So how has all of this been impacting us and our clients? As Elliott mentioned in our last post, one of the primary ways we manage risk is through a dedicated focus on broad, meaningful diversification in our client portfolios. This approach, along with the fact that we entered the recent period tactically underweight our long term targets in equities, has helped our client portfolios remain relatively resilient in the face of the increased volatility. In regards to our trend following models, another one of our risk management tools, they have prompted only a marginal use of cash thus far. The correction simply occurred far too quickly for cash signals to be triggered prior to the major selling pressure (more on this in a future post). That said, we will continue to monitor our models and remain open to the strategic use of cash in the weeks ahead if it’s warranted.
Yesterday Barry Ritholz stated that he thought, “It may be too late to sell and too early to buy.” This sentiment resonates with us. Realizing that times like these present us with both Large Risks and Large Opportunities, we expect to be faced with decisions in the coming weeks to either reduce risk further or to take advantage of dislocations in the market if the selling intensifies. But we’re not sure either of those moves makes much sense at the moment. It never pays to panic or let emotions drive decision making, especially when it comes to investing. So for the time being our plan is to stick to our process, continue monitoring the situation as it unfolds…and just to be safe, wash our hands every chance we get.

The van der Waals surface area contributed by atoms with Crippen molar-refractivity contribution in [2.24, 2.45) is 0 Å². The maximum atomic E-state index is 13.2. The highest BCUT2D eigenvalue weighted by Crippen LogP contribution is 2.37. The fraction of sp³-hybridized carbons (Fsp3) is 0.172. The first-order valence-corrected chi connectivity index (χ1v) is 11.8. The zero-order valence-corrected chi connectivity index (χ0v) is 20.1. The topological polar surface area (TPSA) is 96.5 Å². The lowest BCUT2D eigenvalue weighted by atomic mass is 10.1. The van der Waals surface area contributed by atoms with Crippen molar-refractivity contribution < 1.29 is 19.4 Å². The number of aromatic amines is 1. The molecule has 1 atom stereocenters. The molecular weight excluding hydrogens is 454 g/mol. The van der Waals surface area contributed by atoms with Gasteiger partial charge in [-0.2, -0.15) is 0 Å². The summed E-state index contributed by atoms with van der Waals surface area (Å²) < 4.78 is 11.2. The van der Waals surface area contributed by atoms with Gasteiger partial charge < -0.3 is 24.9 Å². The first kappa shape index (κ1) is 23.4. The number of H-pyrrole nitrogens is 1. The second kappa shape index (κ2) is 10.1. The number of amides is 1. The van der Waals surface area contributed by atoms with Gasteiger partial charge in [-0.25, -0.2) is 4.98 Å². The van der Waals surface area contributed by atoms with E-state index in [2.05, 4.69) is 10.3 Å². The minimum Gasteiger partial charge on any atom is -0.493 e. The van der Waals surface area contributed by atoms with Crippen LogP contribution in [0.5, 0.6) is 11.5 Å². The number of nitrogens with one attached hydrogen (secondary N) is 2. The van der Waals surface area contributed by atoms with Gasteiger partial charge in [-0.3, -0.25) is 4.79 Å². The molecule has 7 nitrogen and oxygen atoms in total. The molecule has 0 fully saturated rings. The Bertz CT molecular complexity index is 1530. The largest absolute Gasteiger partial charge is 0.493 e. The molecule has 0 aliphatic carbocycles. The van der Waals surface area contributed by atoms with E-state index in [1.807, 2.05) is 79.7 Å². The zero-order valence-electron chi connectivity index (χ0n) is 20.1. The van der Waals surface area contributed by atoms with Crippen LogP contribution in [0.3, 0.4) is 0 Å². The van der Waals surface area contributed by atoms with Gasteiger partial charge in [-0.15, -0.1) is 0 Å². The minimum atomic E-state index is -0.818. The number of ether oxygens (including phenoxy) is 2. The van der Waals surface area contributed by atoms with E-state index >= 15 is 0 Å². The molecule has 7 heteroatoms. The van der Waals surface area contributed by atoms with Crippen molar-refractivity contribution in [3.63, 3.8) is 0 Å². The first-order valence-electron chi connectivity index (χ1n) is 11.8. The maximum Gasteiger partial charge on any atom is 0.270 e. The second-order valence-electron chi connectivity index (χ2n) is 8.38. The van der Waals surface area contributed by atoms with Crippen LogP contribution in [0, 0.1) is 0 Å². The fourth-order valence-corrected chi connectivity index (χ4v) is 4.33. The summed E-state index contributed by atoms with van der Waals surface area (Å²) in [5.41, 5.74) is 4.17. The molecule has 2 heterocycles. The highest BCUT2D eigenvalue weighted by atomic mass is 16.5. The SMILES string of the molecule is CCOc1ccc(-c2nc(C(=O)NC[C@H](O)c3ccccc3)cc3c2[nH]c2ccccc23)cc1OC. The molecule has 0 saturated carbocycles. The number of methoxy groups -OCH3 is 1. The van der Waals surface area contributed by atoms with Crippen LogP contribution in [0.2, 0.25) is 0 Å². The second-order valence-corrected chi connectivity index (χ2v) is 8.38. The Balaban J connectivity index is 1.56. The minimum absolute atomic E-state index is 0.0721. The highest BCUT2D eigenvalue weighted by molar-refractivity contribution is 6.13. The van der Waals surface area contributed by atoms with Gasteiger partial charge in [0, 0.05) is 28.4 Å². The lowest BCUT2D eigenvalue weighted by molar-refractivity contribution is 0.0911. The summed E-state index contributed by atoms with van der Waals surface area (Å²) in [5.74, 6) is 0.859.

Author David Houle, CFA is a founding member of Season Investments. He serves as the firm's Chief Compliance Officer as well as sitting on the investment committee overseeing the management of client assets. David spent nearly ten years in various roles primarily managing individual client assets prior to co-founding Season Investments. David graduated with a degree in Finance from Colorado University in Colorado Springs in 2003 and earned the Chartered Financial Analyst (CFA) designation in 2006. David and his wife Mandy have three children and spend most of their free time with friends and family.
Transparency is one of the defining characteristics of our firm. As such, it is our goal to communicate with our clients frequently and in a straightforward way about what we are doing in their portfolios and why. This information is not to be construed as an offer to sell or the solicitation of an offer to buy any securities. It represents only the opinions of Season Investments. Any views expressed are provided for informational purposes only and should not be construed as an offer, an endorsement, or inducement to invest.